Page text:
Zinedine Zidane scored one of the most memorable European goals of all time as Real Madrid claimed their second Champions League title in three seasons, beating Bayer Leverkusen 2-1 at Hampden Park. Leverkusen, who were appearing in their first final, were the tournament's surprise package having knocked out Manchester United in the semi-finals. But Real won their most recent European trophy to date. To read the full review and find Martin Tyler's memories, click here.

Liverpool 3 AC Milan 3 (Liverpool win on penalties) - 2004/05

The miracle of Istanbul. In one of the most dramatic games in Champions League history, Liverpool staged a remarkable comeback to eventually defeat AC Milan on penalties. Rafa Benitez's team had been three goals down at half-time but fought back through Steven Gerrard, Vladimir Smicer and Xabi Alonso. Goalkeeper Jerzy Dudek was then the hero in a nerve-shredding penalty shootout. To read the full review and find Martin Tyler's memories, click here.

Manchester United 1 Chelsea 1 (Manchester United win on penalties) - 2007/08

For the first time, two English clubs contested the final. But it was Manchester United who were victorious, beating Avram Grant's Chelsea on penalties after a 1-1 draw in Russia. The game at Luzhniki Stadium bore significance for United in the year of the 50th anniversary of the Munich air disaster. Sir Alex Ferguson vowed to bring the trophy home in tribute to those involved. John Terry's slip in the penalty shootout is one of the painful memories for Chelsea. To read the full review and find Martin Tyler's memories, click here.

Barcelona 3 Manchester United 1 - 2010/11

"Nobody has given us a hiding like that but Barcelona deserve it. They play the right way and they enjoy their football," said Sir Alex Ferguson after Manchester United's defeat at Wembley. United were arguably on the receiving end of the finest hour of Pep Guardiola's Barcelona, who were considered by many to have been the best team in history. The Catalans were 3-1 winners, with Lionel Messi and Xavi among United's chief tormentors. To read the full review and find Martin Tyler's memories, click here.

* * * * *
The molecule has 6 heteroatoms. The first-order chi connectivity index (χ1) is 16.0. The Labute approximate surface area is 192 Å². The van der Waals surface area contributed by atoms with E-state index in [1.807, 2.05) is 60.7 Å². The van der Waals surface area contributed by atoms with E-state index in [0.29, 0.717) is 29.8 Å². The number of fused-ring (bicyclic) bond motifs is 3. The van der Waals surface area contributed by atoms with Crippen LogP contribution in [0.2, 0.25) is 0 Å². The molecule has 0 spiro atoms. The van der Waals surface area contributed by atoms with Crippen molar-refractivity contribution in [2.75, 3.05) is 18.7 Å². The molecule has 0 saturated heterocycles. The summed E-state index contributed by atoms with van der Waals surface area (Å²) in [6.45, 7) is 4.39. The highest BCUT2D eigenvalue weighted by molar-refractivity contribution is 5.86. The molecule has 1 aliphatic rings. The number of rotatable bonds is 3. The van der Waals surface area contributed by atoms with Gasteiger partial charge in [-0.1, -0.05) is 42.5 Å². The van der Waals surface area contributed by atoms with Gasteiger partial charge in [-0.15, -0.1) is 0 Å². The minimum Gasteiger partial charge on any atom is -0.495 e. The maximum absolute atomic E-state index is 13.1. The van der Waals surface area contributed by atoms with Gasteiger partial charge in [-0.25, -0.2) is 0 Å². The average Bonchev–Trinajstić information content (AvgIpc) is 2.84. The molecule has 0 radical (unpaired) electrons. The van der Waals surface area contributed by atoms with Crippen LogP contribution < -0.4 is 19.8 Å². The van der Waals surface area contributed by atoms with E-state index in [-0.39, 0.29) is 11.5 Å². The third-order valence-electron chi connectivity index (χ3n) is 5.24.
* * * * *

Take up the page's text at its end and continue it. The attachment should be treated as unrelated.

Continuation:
Chelsea 1 Bayern Munich 1 (Chelsea win on penalties) - 2011/12

After lifting the FA Cup two weeks earlier, Chelsea's remarkable campaign continued as they claimed their first Champions League trophy after a penalty shootout win over Bayern Munich at the German club's own Allianz Arena. Didier Drogba had rescued Chelsea, who were missing captain John Terry through suspension, with an equaliser before then scoring the deciding penalty with his final kick for the club. To read the full review and find Martin Tyler's memories, click here.

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e have the personnel. The trick is keeping them fit. Carrick and Blind have missed large chunks of the season, while the defence has been one muddled mess of intermittent stooges, all coming and going at various intervals thus far. We may be just short of title winning quality, but we're half way through. An injury crisis to either of the top two could change things. Optimistic, yes, but not unrealistic.

HarryBoulton
One Point And One Conclusion For United

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arish is the man to blame for this shambles. Pulis must be chuckling into his left over turkey sandwich. I pray this doesn't mean the Neil Warnock media machine will kick in now and he'll be back on the telly box.

magicfuller
Warnock sacked by Palace

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e almost found a new way to lose, just when I thought it was getting boring Giroud does that. Although Arsenal are deservedly called 'soft' the entire midfield is out injured. Still must admit MU are managing to win despite a similar raft of absentees. Think the Gunners have good players but poorly coached.

gettalong
Wenger: Giroud deserved red